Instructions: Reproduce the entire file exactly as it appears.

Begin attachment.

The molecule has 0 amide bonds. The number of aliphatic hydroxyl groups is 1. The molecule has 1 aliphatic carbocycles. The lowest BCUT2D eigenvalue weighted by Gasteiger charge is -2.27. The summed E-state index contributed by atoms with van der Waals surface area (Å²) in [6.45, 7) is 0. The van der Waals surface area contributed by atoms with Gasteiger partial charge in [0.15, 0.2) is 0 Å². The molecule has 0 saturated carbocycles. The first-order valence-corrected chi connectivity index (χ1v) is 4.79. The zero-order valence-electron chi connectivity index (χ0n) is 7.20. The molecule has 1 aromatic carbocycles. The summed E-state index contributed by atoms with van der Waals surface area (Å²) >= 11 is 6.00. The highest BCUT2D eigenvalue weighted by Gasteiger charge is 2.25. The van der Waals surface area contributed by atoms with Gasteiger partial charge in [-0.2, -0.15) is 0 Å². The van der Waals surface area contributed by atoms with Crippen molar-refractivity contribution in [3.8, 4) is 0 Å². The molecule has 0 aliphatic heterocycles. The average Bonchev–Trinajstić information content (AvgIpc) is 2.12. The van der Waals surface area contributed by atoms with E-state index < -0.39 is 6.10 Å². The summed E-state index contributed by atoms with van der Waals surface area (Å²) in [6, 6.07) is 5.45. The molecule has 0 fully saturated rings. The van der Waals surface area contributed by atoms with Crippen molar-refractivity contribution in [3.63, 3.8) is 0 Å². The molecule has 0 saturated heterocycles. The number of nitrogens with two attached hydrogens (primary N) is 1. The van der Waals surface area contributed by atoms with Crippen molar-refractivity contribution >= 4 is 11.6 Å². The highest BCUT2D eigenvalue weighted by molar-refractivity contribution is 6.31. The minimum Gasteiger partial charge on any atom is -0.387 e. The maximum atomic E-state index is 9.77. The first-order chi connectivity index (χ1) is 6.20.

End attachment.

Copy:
The molecule has 0 amide bonds. The number of aliphatic hydroxyl groups is 1. The molecule has 1 aliphatic carbocycles. The lowest BCUT2D eigenvalue weighted by Gasteiger charge is -2.27. The summed E-state index contributed by atoms with van der Waals surface area (Å²) in [6.45, 7) is 0. The van der Waals surface area contributed by atoms with Gasteiger partial charge in [0.15, 0.2) is 0 Å². The molecule has 0 saturated carbocycles. The first-order valence-corrected chi connectivity index (χ1v) is 4.79. The zero-order valence-electron chi connectivity index (χ0n) is 7.20. The molecule has 1 aromatic carbocycles. The summed E-state index contributed by atoms with van der Waals surface area (Å²) >= 11 is 6.00. The highest BCUT2D eigenvalue weighted by Gasteiger charge is 2.25. The van der Waals surface area contributed by atoms with Gasteiger partial charge in [-0.2, -0.15) is 0 Å². The van der Waals surface area contributed by atoms with Crippen molar-refractivity contribution in [3.8, 4) is 0 Å². The molecule has 0 aliphatic heterocycles. The average Bonchev–Trinajstić information content (AvgIpc) is 2.12. The van der Waals surface area contributed by atoms with E-state index < -0.39 is 6.10 Å². The summed E-state index contributed by atoms with van der Waals surface area (Å²) in [6, 6.07) is 5.45. The molecule has 0 fully saturated rings. The van der Waals surface area contributed by atoms with Crippen molar-refractivity contribution in [3.63, 3.8) is 0 Å². The molecule has 0 saturated heterocycles. The number of nitrogens with two attached hydrogens (primary N) is 1. The van der Waals surface area contributed by atoms with Crippen molar-refractivity contribution >= 4 is 11.6 Å². The highest BCUT2D eigenvalue weighted by molar-refractivity contribution is 6.31. The minimum Gasteiger partial charge on any atom is -0.387 e. The maximum atomic E-state index is 9.77. The first-order chi connectivity index (χ1) is 6.20.